Clinical Trials in South America will continue to grow
Latin America is going through a new era of growth and the global air cargo carriers are first hand witnesses of the regional economic expansion. Even despite the recent recession, the transportation industry has been noticing an increase in airfreight volumes of various commodities such as fruits, manufactured goods and pharmaceuticals transported to the continent. As IATA reported, airfreight-related growth in Latin America for the first half of 2010 was 60.2%, while the worldwide growth showed only half that amount.
It is no secret that the Latin American market has been a target of the pharmaceutical companies for quite a while now. The region has been very popular among sponsors due to various reasons: naive populations concentrated in the cities that allow for a faster patient enrollment, higher number of patients per site, easier follow-up and lower travel expenses. The standard of medical training in the region is high. PI's (Principal Investigators) are knowledgeable of GCP (Good Clinical Practices) and other industry guidelines. Moreover the PI's are eager to participate in these trials.
Due to these positive factors, clinical trials in Latin America have been experiencing the highest growth among all emerging markets, (see graph below) and this trend is continuing. The number of trials during last decade in Brazil has increased from over 1000 to 1889 (in 2009) and in Argentina from over 200 to 1034.
% Increase in 1572's filed per year (1995-2000)
Latin America currently constitutes over 10% of QuickSTAT's serviced destinations of clinical trials and clinical trial supply shipments. And, that number has been rapidly growing. In fact, all emerging markets constitute some 75% of all of our shipping destinations.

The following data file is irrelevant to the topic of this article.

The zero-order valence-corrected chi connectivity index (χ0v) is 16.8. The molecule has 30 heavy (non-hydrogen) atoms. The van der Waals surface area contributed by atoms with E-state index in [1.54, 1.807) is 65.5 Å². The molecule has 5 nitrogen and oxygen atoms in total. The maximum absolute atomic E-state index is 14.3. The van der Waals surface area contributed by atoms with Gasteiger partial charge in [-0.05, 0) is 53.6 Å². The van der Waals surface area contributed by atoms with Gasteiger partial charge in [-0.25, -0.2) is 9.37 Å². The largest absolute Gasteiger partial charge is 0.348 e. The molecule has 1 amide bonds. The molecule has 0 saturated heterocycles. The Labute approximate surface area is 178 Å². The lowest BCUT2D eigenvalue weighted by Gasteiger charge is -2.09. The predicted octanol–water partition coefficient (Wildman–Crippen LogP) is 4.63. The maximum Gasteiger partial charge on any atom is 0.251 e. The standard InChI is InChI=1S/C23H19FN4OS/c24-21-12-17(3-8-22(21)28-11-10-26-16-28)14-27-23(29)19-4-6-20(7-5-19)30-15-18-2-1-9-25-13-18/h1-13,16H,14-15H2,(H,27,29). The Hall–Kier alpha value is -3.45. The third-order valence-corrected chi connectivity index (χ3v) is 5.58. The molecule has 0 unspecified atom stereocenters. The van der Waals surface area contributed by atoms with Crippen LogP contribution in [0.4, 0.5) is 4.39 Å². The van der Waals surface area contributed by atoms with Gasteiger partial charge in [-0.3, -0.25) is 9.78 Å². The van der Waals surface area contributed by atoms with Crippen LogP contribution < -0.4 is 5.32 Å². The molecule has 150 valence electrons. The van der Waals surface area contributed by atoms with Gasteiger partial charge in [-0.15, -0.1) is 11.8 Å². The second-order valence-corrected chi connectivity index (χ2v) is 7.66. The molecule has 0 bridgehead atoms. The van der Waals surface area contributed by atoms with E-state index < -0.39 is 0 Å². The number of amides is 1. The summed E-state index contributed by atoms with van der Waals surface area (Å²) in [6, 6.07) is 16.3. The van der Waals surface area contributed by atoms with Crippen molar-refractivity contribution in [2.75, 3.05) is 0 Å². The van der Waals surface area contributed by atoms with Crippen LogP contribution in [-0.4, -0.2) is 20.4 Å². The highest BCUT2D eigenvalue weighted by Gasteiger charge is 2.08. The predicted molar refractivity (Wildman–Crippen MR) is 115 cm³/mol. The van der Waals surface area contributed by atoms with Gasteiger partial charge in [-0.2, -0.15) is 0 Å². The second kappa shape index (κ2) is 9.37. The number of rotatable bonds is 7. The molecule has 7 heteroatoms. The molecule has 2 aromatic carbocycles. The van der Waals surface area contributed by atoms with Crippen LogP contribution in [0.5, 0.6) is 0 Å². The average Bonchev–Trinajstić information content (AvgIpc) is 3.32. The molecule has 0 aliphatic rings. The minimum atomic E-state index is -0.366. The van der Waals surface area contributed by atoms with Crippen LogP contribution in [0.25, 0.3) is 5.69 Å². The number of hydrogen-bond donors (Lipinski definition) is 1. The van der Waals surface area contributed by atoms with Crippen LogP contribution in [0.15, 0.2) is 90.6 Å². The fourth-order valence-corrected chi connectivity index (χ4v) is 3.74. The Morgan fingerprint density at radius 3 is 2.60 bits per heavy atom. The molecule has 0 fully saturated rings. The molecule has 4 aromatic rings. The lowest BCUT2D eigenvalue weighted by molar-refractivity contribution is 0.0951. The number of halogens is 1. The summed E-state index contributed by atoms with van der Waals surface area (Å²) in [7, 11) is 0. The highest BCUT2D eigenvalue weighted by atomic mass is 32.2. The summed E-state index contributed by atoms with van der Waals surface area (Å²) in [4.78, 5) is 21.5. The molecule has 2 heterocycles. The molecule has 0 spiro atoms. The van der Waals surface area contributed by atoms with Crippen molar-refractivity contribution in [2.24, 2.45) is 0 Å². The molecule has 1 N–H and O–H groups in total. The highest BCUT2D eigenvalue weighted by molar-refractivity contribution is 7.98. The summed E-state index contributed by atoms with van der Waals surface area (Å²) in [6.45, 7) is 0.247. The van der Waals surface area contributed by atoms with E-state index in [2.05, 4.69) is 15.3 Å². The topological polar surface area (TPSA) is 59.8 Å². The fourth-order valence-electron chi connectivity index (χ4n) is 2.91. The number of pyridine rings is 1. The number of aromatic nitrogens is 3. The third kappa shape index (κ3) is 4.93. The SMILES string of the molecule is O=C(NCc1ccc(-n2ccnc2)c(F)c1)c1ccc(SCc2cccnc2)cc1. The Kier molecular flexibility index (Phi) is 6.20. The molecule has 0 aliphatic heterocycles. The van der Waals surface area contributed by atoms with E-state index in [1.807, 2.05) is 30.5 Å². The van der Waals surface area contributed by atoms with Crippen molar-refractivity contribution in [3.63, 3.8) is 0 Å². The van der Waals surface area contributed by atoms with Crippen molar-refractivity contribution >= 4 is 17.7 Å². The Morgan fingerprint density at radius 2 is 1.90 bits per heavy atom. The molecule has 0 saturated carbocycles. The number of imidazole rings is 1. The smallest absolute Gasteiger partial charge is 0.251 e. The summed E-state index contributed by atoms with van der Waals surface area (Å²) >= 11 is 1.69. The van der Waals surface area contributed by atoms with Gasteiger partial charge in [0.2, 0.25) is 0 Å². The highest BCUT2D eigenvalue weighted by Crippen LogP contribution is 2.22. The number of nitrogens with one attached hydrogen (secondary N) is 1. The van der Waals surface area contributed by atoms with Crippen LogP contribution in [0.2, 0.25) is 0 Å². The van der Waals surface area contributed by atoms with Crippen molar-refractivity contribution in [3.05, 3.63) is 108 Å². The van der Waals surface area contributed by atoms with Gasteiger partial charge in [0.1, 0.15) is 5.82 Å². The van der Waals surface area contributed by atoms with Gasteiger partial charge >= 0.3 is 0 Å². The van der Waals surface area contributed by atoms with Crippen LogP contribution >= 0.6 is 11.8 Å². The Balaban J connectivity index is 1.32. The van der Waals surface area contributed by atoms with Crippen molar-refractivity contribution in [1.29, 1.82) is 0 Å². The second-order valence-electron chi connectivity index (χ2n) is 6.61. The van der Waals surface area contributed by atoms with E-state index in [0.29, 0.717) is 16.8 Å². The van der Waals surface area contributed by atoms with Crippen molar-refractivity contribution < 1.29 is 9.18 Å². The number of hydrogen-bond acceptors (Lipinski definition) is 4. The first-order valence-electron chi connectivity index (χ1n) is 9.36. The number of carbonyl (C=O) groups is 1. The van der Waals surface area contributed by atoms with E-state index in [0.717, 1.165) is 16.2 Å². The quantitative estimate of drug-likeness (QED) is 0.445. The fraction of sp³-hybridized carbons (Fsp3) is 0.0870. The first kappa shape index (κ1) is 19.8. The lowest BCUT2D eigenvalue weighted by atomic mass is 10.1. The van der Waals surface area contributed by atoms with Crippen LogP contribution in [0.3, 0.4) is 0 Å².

We were able to easily accommodate the shift in the industry to the emerging markets thanks to QuickOnlineRx, our online Clinical Trial shipment management tool. As global clinical trials started to gain speed, QuickOnlineRX helped to provide communication, control and consistency across investigator sites and CROs worldwide participating in the trials.
When it comes to the recent airfreight growth in Latin America, I should add that the specialty couriers did notice the impact of the recession on the pharma industry. As the Applied Clinical Trials article "Is Clinical Research Recession Proof?" (August 2010) points out, clinical research is affected by recession. But it is not always easy to assess the short term trends from the position of a logistics vendor. Some shipments stop simply due to the fact that the clinical trial ends, so occasional fluctuations in the shipment volume may not be indicative of any trends in the industry.
Overall, based on our analysis and the overall industry trends, I have no doubts that the Clinical Trial expansion in Latin America will continue.
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